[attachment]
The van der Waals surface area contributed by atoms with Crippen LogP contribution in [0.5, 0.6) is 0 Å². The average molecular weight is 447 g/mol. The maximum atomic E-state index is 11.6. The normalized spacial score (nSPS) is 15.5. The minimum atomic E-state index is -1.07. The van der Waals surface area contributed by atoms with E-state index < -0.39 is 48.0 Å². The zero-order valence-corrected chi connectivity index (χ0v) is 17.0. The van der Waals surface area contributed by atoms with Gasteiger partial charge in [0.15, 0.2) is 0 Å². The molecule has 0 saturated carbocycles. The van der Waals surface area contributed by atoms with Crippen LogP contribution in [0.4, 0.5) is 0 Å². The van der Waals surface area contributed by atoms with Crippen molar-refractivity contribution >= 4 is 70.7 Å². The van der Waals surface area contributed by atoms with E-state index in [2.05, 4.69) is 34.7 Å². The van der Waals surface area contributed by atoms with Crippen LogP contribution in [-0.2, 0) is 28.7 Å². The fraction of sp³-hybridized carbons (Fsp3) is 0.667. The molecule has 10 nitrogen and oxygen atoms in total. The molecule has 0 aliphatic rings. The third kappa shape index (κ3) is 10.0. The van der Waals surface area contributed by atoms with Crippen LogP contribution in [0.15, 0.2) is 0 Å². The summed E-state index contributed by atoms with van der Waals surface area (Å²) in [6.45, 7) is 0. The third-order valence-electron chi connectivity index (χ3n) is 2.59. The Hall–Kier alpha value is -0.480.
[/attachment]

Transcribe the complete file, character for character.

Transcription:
The van der Waals surface area contributed by atoms with Crippen LogP contribution in [0.5, 0.6) is 0 Å². The average molecular weight is 447 g/mol. The maximum atomic E-state index is 11.6. The normalized spacial score (nSPS) is 15.5. The minimum atomic E-state index is -1.07. The van der Waals surface area contributed by atoms with E-state index < -0.39 is 48.0 Å². The zero-order valence-corrected chi connectivity index (χ0v) is 17.0. The van der Waals surface area contributed by atoms with Gasteiger partial charge in [0.15, 0.2) is 0 Å². The molecule has 0 saturated carbocycles. The van der Waals surface area contributed by atoms with Crippen LogP contribution in [0.4, 0.5) is 0 Å². The van der Waals surface area contributed by atoms with Crippen molar-refractivity contribution >= 4 is 70.7 Å². The van der Waals surface area contributed by atoms with E-state index in [2.05, 4.69) is 34.7 Å². The van der Waals surface area contributed by atoms with Crippen LogP contribution in [-0.2, 0) is 28.7 Å². The fraction of sp³-hybridized carbons (Fsp3) is 0.667. The molecule has 10 nitrogen and oxygen atoms in total. The molecule has 0 aliphatic rings. The third kappa shape index (κ3) is 10.0. The van der Waals surface area contributed by atoms with Crippen LogP contribution in [0.15, 0.2) is 0 Å². The summed E-state index contributed by atoms with van der Waals surface area (Å²) in [6.45, 7) is 0. The third-order valence-electron chi connectivity index (χ3n) is 2.59. The Hall–Kier alpha value is -0.480.